It took a very brave woman to introduce drug rehabilitation to mainstream America. But Former First Lady Betty Ford has never been anything but honest about her struggles with breast cancer and substance abuse. In 1982, when Mrs.. Ford and Ambassador Leonard Firestone established the Betty Ford Center at Rancho Mirage, California, drug rehabilitation was spoken of only in whispers. By talking about her own recovery, Mrs. Ford single-highhandedly brought rehab out of the shadows and into the light.
The Betty Ford Center is a non-profit, residential hospital for inpatient, day, and outpatient rehabilitation for drug and alcohol addiction. The Center has seven different treatment programs ranging from 90-day inpatient treatment to follow-up care. There is also an outpatient program that allows the patient to live at home and attend the program from 5-9 pm daily. This program is primarily an aftercare program or for patients who have completed an inpatient stay, but need a “refresher” course for ongoing recovery.
No addiction happens just to the addict. The Center also has education and prevention programs for children and families who are not addicts, but live within addicted families.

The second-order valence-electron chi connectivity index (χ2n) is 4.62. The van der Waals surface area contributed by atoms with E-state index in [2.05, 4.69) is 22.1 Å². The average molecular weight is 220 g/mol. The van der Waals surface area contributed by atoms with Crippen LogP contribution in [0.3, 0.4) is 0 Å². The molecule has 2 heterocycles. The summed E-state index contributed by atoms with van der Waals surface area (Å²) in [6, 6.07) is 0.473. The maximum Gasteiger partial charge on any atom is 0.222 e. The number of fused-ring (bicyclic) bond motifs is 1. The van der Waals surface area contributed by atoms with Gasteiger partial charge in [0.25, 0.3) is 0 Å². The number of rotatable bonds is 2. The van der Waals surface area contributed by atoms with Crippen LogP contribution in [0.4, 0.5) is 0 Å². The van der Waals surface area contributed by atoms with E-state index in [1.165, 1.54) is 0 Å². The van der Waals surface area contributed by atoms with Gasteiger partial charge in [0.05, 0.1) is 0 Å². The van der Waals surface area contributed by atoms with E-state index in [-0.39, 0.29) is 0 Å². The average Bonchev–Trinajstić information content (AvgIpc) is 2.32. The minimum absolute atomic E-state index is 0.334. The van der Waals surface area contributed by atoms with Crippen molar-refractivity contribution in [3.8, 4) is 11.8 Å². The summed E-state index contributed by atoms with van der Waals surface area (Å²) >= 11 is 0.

Mrs. Ford was convinced that men and women react differently to addiction, so treatment is gender specific. Each patient is assigned a comprehensive team of specialists who remain constant throughout your treatment. An individual care is plan is developed for you and counselors, case manager, dietitian, fitness expert, psychologist, and physician follow you through the treatment period.
An important part of rehabilitation is aftercare – the way you maintain sobriety in the real world. The Betty Ford Center has an active alumni group that holds regular meetings throughout the United States and Canada to encourage a lifetime of healthy living.
The Betty Ford Center was the one first rehabilitation hospitals surrounded by luxury and exclusivity. The Center quickly became the rehabilitation site of choice for movie stars and rock musicians, and rehab became socially acceptable.